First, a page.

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Report Details Harm of Transgender Exclusion Policies in Schools

A report says 75 percent of transgender students feel unsafe at school. (daveynin/Wikimedia Commons)
A report says 75 percent of transgender students feel unsafe at school. (daveynin/Wikimedia Commons)
April 13, 2017

HARRISBURG, Pa. – School policies that force transgender students to use separate facilities harm those students and do not help anyone, according to a >new report
Although North Carolina has repealed its controversial law requiring people to use restrooms that match the gender on their birth certificates, 17 other states are now considering similar legislation.

According to report author Naomi Goldberg, policy and research director with the Movement Advancement Project, there are an estimated 150,000 transgender students between the ages of 13 and 17 in the United States, and such policies applied in schools can affect every aspect of their learning experience.

"Everything from the ability to go to the bathroom to their comfort level at school and their ability to participate more broadly,” she points out. “From being safe in the classroom to being able to participate in sports and being able to obtain an education."

Last year, Pennsylvania's Pine-Richland School District enacted an exclusionary transgender restroom and locker room policy. In February, a federal judge granted a preliminary injunction halting enforcement of that policy pending the outcome of a legal challenge.

Alex Sheldon, a co-author of the report and a research analyst with the Movement Advancement Project, says her group has written to the new secretary of education, pointing out that 13 states and hundreds of school districts around the country have laws and policies that protect transgender students.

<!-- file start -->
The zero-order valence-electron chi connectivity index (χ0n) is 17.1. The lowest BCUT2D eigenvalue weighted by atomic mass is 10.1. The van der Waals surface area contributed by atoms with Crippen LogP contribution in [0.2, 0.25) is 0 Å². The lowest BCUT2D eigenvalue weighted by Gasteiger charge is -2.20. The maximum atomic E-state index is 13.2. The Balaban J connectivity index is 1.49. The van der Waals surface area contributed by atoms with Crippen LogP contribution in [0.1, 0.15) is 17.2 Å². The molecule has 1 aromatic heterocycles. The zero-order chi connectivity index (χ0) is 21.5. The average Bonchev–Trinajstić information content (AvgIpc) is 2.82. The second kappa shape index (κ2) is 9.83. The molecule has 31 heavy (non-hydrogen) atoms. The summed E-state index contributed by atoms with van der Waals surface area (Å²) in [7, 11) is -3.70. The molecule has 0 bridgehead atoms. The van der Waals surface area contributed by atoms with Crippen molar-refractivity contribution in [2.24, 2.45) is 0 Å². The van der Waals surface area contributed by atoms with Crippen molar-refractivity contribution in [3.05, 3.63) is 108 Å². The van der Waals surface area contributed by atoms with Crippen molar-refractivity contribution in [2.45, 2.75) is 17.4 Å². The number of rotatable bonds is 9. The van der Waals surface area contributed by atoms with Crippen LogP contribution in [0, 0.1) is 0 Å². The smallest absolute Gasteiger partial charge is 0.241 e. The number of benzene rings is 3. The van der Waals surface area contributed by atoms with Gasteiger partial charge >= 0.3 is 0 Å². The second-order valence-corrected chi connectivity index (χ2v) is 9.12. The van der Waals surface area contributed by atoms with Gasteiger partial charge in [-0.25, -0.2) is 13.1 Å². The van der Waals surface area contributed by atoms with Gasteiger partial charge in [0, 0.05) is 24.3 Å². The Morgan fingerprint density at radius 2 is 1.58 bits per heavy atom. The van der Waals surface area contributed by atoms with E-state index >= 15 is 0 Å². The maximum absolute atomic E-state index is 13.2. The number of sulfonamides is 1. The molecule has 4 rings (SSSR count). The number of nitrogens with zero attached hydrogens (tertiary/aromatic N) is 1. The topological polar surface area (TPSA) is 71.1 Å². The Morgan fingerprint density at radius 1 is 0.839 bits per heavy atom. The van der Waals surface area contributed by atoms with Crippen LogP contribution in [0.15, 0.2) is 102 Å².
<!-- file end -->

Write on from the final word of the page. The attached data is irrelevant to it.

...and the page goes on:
"Appealing to Betsy DeVos and the Department of Education will highlight those successes and make clear that not allowing transgender students to access school facilities has a profound, harmful impact," Sheldon stresses.

Earlier this year, the Trump administration withdrew a guidance instructing schools to respect transgender students' choice of bathrooms.

That prompted the U.S. Supreme Court to reverse its decision to hear a case brought by Gavin Grimm, a transgender student in Tennessee. Goldberg notes that school superintendents in 31 states had signed on to a brief supporting the plaintiff in that case.

"And we know from these districts that all students can go to school safely while still ensuring the dignity of transgender students," Goldberg states.

The report was co-authored with the Gay, Lesbian and Straight Education Network and released in partnership with the National Center for Transgender Equality and the National Education Association.

Andrea Sears, Public News Service - PA